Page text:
Q57 Mr Whittingdale: Do I take it from that answer, the fact that you feel it is necessary to take these actions, that you do think that the levels we have had in the last few years are unsustainable?
Mr Brown: No, I am not going to say that. What I am going to say is that we now know that there are far more people in the rest of the world looking to come to different countries, either to offer their skills or because they find that a more convenient or acceptable place to stay. It is incumbent upon us, with 200 million people a year looking for different countries of residence, to set the rules that we, Britain, wish to apply for the future and, therefore, the rules that we wish to apply for the future include a points system that is going to be far tougher than what has happened in the past and include far bigger and stronger controls to deal with the problem of people coming unlawfully into our country and I believe the ID card for foreign nationals is one form of protection that I would have hoped there could be all-party support for.
Q58 Mr Whittingdale: So the points system that you are introducing is intended to reduce the net level of immigration?
Mr Brown: The points system we are introducing is to give us a choice as to who we wish to accept into the country in the circumstances of people coming here to work. If you take the City of London, 200,000 people are working in the City of London who have come from other countries of the world, many from America, Europe, and many also from Asia, some from Africa and other parts of the world. That has been a benefit to the City of London. There is nobody I meet who says that the City of London has failed to benefit from large numbers of people coming from different countries with particular skills. In general, the growth rate of the economy has been higher as a result of people that we have attracted to our country who have wanted to work here but we are dealing with a new situation where larger numbers of people are wanting to have, if you like, a citizenship of choice. We as a government and as a country must therefore set the rules that we think are appropriate for us in the future, bearing in mind our responsibilities as a member of the European Union, bearing in mind our responsibilities under a whole series of arrangements we have made in the past about spouses and about children but bearing in mind also that we have a right to be able to say that there are skills that are suitable to our economy that we want to attract and there may be skills that we no longer think are as important as we thought they were previously.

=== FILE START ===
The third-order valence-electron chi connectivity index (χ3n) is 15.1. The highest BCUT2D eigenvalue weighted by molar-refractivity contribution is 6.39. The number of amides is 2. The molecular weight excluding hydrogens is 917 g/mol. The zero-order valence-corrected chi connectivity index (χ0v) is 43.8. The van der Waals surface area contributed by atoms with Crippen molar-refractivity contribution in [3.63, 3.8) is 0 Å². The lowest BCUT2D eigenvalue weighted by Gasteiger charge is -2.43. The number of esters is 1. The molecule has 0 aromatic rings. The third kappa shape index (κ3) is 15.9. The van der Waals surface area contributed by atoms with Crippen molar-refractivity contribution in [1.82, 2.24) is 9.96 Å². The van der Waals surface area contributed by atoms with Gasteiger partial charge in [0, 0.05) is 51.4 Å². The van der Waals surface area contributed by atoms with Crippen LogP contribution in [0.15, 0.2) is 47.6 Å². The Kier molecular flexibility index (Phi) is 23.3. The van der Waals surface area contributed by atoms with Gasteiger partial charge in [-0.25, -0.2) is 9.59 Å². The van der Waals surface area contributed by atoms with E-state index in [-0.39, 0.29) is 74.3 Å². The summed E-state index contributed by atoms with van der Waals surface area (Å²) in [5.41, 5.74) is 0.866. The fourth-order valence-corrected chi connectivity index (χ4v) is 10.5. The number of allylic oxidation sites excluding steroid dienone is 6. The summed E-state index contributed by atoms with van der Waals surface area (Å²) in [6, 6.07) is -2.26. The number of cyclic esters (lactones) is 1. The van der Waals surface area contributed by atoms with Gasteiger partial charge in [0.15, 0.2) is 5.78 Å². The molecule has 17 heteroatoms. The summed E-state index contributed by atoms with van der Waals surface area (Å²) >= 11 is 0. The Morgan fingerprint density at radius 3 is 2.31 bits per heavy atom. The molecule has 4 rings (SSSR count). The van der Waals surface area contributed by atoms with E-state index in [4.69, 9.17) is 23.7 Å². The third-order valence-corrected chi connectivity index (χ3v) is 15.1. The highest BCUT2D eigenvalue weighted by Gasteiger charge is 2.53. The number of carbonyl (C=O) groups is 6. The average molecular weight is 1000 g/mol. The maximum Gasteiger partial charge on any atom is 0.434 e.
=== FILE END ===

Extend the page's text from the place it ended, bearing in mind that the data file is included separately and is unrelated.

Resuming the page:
Q59 Mr Whittingdale: All of us would recognise that we will benefit from immigration of skilled workers but a lot of the concern actually revolves around relatively unskilled people coming to this country. The Government Actuary's Department has recently produced projections which suggest that the overall figure for the population is likely to increase to around 70 million in the next 25 years and could reach 90 million in the next 50 years. Do you have a view of what is the maximum size of population that this country can accommodate?
Mr Brown: These figures cannot be on the basis of the policy changes that are being made and I have said they are the biggest policy changes that have been made for many years. These are projections without taking into account the policy changes. Some people are saying that there should be a total cap on migration into our country but then they have to accept when they say that that they are not proposing a cap on people coming from the European Union, they are not proposing a cap on people coming as dependants, they are not proposing a cap on students, for example, who come to the country. The cap would, of course, as a result of being a blanket cap in relation to those people they can exclude, exclude skilled workers. I do not think that is the right decision. We need some of these skills but, obviously, we do not need some of the unskilled workers who may wish to come to our country but under the points system will have the right to say that is not what we need at the moment, that is not what the future of our country requires and that is why the points system is going to be brought into operation. I think it has worked quite well in Australia. It is similar to some of the things that other countries do and it is a major change for us to introduce it. So any projections do not take into account the changes that we are actually making.